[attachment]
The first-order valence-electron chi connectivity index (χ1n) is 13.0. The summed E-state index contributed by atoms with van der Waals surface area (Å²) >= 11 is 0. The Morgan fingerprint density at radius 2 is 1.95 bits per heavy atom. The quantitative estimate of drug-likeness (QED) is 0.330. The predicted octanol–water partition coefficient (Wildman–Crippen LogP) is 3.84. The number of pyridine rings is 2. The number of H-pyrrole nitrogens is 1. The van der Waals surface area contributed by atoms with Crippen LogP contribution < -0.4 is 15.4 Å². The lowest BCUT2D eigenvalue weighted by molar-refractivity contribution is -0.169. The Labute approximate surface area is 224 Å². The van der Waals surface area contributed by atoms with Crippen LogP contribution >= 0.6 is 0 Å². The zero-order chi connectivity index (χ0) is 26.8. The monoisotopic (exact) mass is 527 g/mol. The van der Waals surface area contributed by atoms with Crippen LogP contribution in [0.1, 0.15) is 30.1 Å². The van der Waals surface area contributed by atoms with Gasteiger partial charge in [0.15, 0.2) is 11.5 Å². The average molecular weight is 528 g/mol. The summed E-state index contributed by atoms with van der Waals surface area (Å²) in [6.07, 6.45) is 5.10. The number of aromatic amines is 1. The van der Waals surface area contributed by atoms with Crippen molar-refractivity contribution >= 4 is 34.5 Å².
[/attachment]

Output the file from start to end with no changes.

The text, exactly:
The first-order valence-electron chi connectivity index (χ1n) is 13.0. The summed E-state index contributed by atoms with van der Waals surface area (Å²) >= 11 is 0. The Morgan fingerprint density at radius 2 is 1.95 bits per heavy atom. The quantitative estimate of drug-likeness (QED) is 0.330. The predicted octanol–water partition coefficient (Wildman–Crippen LogP) is 3.84. The number of pyridine rings is 2. The number of H-pyrrole nitrogens is 1. The van der Waals surface area contributed by atoms with Crippen LogP contribution < -0.4 is 15.4 Å². The lowest BCUT2D eigenvalue weighted by molar-refractivity contribution is -0.169. The Labute approximate surface area is 224 Å². The van der Waals surface area contributed by atoms with Crippen LogP contribution >= 0.6 is 0 Å². The zero-order chi connectivity index (χ0) is 26.8. The monoisotopic (exact) mass is 527 g/mol. The van der Waals surface area contributed by atoms with Crippen LogP contribution in [0.1, 0.15) is 30.1 Å². The van der Waals surface area contributed by atoms with Gasteiger partial charge in [0.15, 0.2) is 11.5 Å². The average molecular weight is 528 g/mol. The summed E-state index contributed by atoms with van der Waals surface area (Å²) in [6.07, 6.45) is 5.10. The number of aromatic amines is 1. The van der Waals surface area contributed by atoms with Crippen molar-refractivity contribution >= 4 is 34.5 Å².